So, you may be wondering how I've been using my Verizon iPhone while in Spain - well, I was wondering that too before I left and was freaking out about it a lot! I wanted to use my iPhone in Spain to stay in contact with my family, navigate my way around Madrid, and use the internet when I needed to. Of course I can use the wifi in my apartment and various cafes, but I wanted to use the data as well. After talking to a friend who recently traveled to Spain and used his Verizon iPhone 5, I learned what to do and did just that. It may have been the easiest thing ever!
Here's what I did:
So I keep saying "Verizon" iPhone 5 (purchased in July of 2013) because apparently Verizon used to be the only cell phone company that "locked" their iPhones. A "locked" Verizon iPhone means that you can only use it with Verizon service and cannot pop in a different SIM card to access other company's service. However, after Verizon merged with another company, part of the plan was that the new iPhones had to be unlocked. I also just read an article on Google that said that a new law was put into place where it is now illegal for any cell phone company to sell locked phones.
Anyways, it was really simple: as soon as I reached Madrid, I went to the two main cell phone stores in Puerta del Sol (where I happened to pop out) - Orange and Vodafone. First I went to Orange and they had various plans to choose from. My ultimate wish was to have lots of GBs of data so I could use the internet and apps like Whatsapp, as well as the capability to call and text Spanish phone numbers. Their only plan with reasonable GBs was 15 euros per month and offered 0 minutes of phone calls and 0 messaging.
Not satisfied, I walked 20 feet down the plaza to Vodafone. Vodafone's biggest plan was 1.6 GB, 100 minutes of phone calls to Spanish numbers, and unlimited text messages to Spanish numbers for 20 euros a month. BINGO. It costed an additional 5 euros to purchase the SIM card.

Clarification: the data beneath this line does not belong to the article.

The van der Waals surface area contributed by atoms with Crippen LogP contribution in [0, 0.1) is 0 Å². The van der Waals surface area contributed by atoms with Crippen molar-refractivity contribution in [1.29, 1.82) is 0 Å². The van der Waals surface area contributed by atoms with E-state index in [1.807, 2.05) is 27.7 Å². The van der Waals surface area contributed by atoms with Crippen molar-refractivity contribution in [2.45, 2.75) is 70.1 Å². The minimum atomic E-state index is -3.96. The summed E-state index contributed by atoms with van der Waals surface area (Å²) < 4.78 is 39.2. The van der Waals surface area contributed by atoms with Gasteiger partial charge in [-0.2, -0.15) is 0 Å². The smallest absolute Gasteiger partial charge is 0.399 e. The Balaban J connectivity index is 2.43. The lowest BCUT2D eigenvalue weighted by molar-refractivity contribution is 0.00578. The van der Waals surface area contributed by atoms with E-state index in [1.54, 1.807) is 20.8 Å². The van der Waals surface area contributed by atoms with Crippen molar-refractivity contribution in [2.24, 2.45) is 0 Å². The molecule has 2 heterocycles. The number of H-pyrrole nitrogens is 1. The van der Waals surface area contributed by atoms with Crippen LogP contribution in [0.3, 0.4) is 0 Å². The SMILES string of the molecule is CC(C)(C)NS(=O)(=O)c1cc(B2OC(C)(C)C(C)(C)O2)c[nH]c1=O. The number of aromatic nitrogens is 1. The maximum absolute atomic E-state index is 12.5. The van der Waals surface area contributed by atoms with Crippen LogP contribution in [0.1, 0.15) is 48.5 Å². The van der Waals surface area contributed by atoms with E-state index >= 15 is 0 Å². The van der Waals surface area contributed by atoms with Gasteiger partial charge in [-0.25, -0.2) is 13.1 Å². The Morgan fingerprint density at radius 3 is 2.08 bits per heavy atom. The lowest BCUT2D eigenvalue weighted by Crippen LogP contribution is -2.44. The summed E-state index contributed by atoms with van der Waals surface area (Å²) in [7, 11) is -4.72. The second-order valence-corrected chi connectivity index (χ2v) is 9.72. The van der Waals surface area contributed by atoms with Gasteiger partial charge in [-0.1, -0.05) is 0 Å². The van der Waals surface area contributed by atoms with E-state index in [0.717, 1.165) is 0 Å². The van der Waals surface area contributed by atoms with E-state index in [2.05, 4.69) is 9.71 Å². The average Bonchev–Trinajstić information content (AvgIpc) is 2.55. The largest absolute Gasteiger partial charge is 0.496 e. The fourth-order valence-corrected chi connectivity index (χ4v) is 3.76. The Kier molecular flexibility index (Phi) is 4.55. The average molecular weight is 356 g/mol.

So the iPhone 5 has a micro SIM card (the smallest SIM card out there), so I needed to emphasize that I had an iPhone 5 and needed the micro SIM card. The woman brought me the SIM card and a tiny tool (like a paperclip) and I turned off my phone, and then popped out my original SIM card and placed it in a ziplock baggie that I had brought. When they say micro SIM card - they really mean it. The card is about the size of my pinky nail.
Anyways, I popped in the new Spanish SIM card and powered my phone back up. When it turned on, it asked for a 4 digit PIN which the Vodafone woman had given me with the card. I typed in the PIN and voila - I had a fully functioning iPhone 5 in Spain. It was that simple.
So, did 1.6 GB last me a full month? I used my phone relentlessly throughout the day. Whenever I was out around town, especially at the beginning of my trip, I used Google Maps all of the time (I did leave room for wandering, too! Don't worry!). I also used Facebook and checked my email and surfed the net. I also used Instagram and various other apps. I would guess that I used about 2-3 hours of data per day.
Did I make it the entire month?
Yes I did :)
On the last day of the month, I received a text saying that I had used 95% of my data for the month which was perfect because I had just refilled my plan with another 20 euros for the following 3 weeks. Since I was only staying 3 more weeks, I'm pretty sure I could have put less money on my plan, but whatever! In comparison to the US, it was still a pretty awesome deal!
Anyways, using my Verizon iPhone 5 in Spain was so much easier than I had anticipated. Keep in mind that my phone only works in Spain since I got a Spanish SIM card. If I had traveled to other countries outside of Spain, I would've needed to purchase their SIM cards. But of course my wifi would work wherever there is wifi!